Why do we do it? Why do we let the cable companies fleece us repeatedly month after month? I understand there are hard costs associated with maintaining the infrastructure of the network. But what exactly are those costs?

Except in the case of a handful of local cable access channels, cable companies aren’t responsible for creating any of the programming content we watch on television. They just provide the connectivity – that magical switch they can flip without warning from a desk in Mumbai and shut you down instantly if you miss a payment. (Don’t ask me how I know that)

Many cable companies use independent contractors to fulfill their installation and service technician needs, while outsourcing their customer service and technical support needs to the Asian subcontinent because it’s marginally cheaper than employing your out-of-work cousin Glen. Maybe if Glen would quit smoking he wouldn’t be so damn expensive to insure. But now I digress…

The point is, what kind of operational and infrastructure maintenance costs are really required here?

It’s not hard to imagine a company like Comcast employing about 6 people here in the U.S. and running the entire operation out of the back of a pimped out van. What are they are physically providing in exchange for unlimited access to a virtually limitless resource? My home still has the same cables running to it we had last month. And the month before. And the month before that.

Why can’t cable companies bill us for what we use like the rest of the utility companies? Bill me per channel if you want. Or by the hour. At least then I can decide which channels, or which shows, to watch and pay for instead of paying for hundreds of channels that I never asked for, don’t want, and will never watch.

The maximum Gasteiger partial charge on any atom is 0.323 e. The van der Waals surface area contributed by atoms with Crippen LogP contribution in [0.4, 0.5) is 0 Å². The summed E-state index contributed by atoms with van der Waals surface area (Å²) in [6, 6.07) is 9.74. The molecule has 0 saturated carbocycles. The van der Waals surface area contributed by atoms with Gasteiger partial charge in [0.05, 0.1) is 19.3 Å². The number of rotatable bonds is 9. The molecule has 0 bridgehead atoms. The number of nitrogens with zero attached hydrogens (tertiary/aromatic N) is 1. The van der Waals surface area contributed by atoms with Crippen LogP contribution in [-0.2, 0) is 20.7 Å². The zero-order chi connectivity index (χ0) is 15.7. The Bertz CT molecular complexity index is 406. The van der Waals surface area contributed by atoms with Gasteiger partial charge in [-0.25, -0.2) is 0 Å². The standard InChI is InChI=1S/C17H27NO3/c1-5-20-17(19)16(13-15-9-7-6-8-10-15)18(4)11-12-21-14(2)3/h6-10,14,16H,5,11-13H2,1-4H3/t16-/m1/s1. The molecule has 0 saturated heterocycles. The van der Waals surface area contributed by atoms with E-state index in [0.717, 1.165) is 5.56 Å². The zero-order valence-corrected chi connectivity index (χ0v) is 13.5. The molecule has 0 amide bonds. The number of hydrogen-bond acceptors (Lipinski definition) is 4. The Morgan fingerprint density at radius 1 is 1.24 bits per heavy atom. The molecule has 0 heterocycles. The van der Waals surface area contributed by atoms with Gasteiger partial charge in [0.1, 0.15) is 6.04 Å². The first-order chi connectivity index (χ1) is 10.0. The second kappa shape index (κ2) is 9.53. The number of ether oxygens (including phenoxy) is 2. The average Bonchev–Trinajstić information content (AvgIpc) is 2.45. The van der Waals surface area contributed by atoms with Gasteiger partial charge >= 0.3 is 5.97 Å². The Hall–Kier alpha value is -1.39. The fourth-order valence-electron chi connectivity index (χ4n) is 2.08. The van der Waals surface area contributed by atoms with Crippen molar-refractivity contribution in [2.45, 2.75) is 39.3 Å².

Then at least I would have some control over my monthly costs instead of the control I have now: $0 for no service, $60 for basic TV, $100 for expanded TV, $150 for God’s control room.

Let me build my own channel line-up. Or give me cable minutes like a cell phone plan. Give me some kind of a billing system that doesn’t make me feel like I’m getting mugged every month.

Reviewing my bill I also noticed that my cable company makes me pay to rent THEIR video converter boxes, which I need in order to receive their service. That’s like selling someone a car and making them pay extra for the keys...every time they drive it!


Rest assured, the model will be changing again...thanks to the Internet, of course. There are already a handful of sites boasting free television through your computer – one of which I offered earlier.

In the same way that companies like Skype are offering FREE phone calls via the Internet (which really works, by the way), it’s only a matter of time before someone figures out a way to deliver the content we crave without the arbitrary and excessive costs meted out by the middle man and his double-dipping accomplices.

Until then, however, if we want inside Club Cable, we need to hand that cash to the man at the door...because the government is letting these clowns play unregulated in the oligopoly gardens.